That Window Where It Got Fun

Around halfway through the third chapter, I found a decent grinding spot where I could grind for Job Points and turn up a decent party synergy given the jobs I already have. I could create a Thief-Salve Maker that could maximize the Knife Special. Or later on create a Ninja-Arcanist where the poison rods can almost instantly poison every other enemy, which one can finish with a well-timed Exterminate. Plus that is when Edea’s journey is beginning to hit a turning point, so for once I actually paid attention to the story.

Even during the fourth chapter, I discovered cool combos with several jobs that one wouldn’t think to combine. At this point, grinding became less tedious, but more motivating that I found myself on level 70 without knowing it. In this 30 to 40-hour range, it fully showed me the game’s untapped potential and how Bravely Default II came into fruition. (However, I still wanted the Steal Magic combo that allows me max Magic Damage from Bravely Default II).

Groundhog Day from Hell

Without going into spoiler territory, we enter Chapters 5 and 6 and that’s where the game got just as frustrating as the first two chapters. The game drops its plot twist that’s surrounded with irredeemable plot holes and the game completely lost me. I questioned why we have to go through the basic quest three chapters back and just blindly accept that the antagonists are unbelievably villainous. While this plotline would probably work in the early days of JRPGs where we haven’t been exposed to too many over convoluted twists (I’m looking at you, Nomura!), it felt that it went on far too long by Chapter Six.  While at this point, there’s really no other choice but to power through until you’re done so you could fight the super bosses, there’s hardly anything to motivate you to finish the game. What ruins the game more is the repetitive fighting of the same bosses and fulfilling the same quests to fully make it clear for the player who didn’t understand the story to begin with. I’ve already sat through the Final Fantasy XV long con. At the very least give us some cool stealable equipment or shiny item drops because I was a lot more motivated with Noctis’ quest at the point in the narrative than with this party’s tedious odyssey.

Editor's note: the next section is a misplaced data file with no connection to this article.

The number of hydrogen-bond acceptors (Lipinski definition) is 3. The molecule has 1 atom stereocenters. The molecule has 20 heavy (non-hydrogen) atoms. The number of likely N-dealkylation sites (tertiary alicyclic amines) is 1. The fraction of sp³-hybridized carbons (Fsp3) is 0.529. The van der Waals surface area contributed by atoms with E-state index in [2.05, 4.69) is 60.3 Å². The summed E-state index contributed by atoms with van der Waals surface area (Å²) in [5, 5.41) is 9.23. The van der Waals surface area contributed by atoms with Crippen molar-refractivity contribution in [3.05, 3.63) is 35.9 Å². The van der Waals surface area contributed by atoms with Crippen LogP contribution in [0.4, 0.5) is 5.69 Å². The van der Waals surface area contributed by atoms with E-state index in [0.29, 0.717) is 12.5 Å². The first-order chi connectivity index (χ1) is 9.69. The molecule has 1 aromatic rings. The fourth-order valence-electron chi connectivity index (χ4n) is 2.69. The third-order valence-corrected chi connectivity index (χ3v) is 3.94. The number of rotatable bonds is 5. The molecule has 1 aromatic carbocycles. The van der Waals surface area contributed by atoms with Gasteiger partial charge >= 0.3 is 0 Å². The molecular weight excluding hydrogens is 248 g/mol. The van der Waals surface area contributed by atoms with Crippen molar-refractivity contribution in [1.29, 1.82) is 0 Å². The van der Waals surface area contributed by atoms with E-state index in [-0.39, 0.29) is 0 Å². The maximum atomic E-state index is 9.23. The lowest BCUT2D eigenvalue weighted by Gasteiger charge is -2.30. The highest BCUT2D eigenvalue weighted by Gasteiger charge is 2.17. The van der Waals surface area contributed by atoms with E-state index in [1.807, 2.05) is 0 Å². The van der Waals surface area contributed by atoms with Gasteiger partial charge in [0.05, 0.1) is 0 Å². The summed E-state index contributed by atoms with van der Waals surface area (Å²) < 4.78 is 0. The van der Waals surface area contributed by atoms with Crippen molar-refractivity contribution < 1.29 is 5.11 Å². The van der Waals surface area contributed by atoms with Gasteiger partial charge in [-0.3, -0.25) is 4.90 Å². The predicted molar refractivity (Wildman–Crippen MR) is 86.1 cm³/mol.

Besides the basic story and the unmotivated quest line, I stopped when I had to restart the damn crystals the nth time. It went past the fooled me twice rule to believe that the characters are that naïve to see past their daftness and about 40 to 50 hours in, none of the characters were likeable enough to get behind. Better JRPGs have been created before this game to pass the time, and I’ve seen everything I needed to see without seeing whatever surprise they had concocted in the end. I really wonder how people could stomach it for far too long.

Rethinking Bravely Default II

Then I returned to Bravely Default II, the demo won me over with an addictive job system and a really fleshed out combo system. With enough side quests to get behind, I feel that it would be worth your time as an avid JRPG fan. Maybe it will engage you for the first 10-20 hours at least if it continues to be as such. However, I feel that it has to step up its story 30 hours in and hopefully take it home around the 40-hour mark so we can get to the endgame content as fast as possible.

With what was presented in the demo, the story didn’t capture me, and it still follows the basic “let’s collect the crystals to save the world” trope from the first game and looking back to the game I’ve abandoned, the payoff might be ground-breaking, but the long con doesn’t really motivate you to continue the journey.

Will I get the game when it comes out? Yes. No. Maybe. I don’t know really. At least for now, my belief has been reinforced that gameplay is ultimately just part of the whole and for more discerning gamers, a whole and well rounded experience is what should matter.

Author

Vincent Ternida moved Vancouver, Canada in 2006 and called it home ever since. He spends the lockdown catching up with his Japanese RPGs, writing his new manuscripts, and figuring out why he suddenly became the main character of the latest Haruki Murakami novel.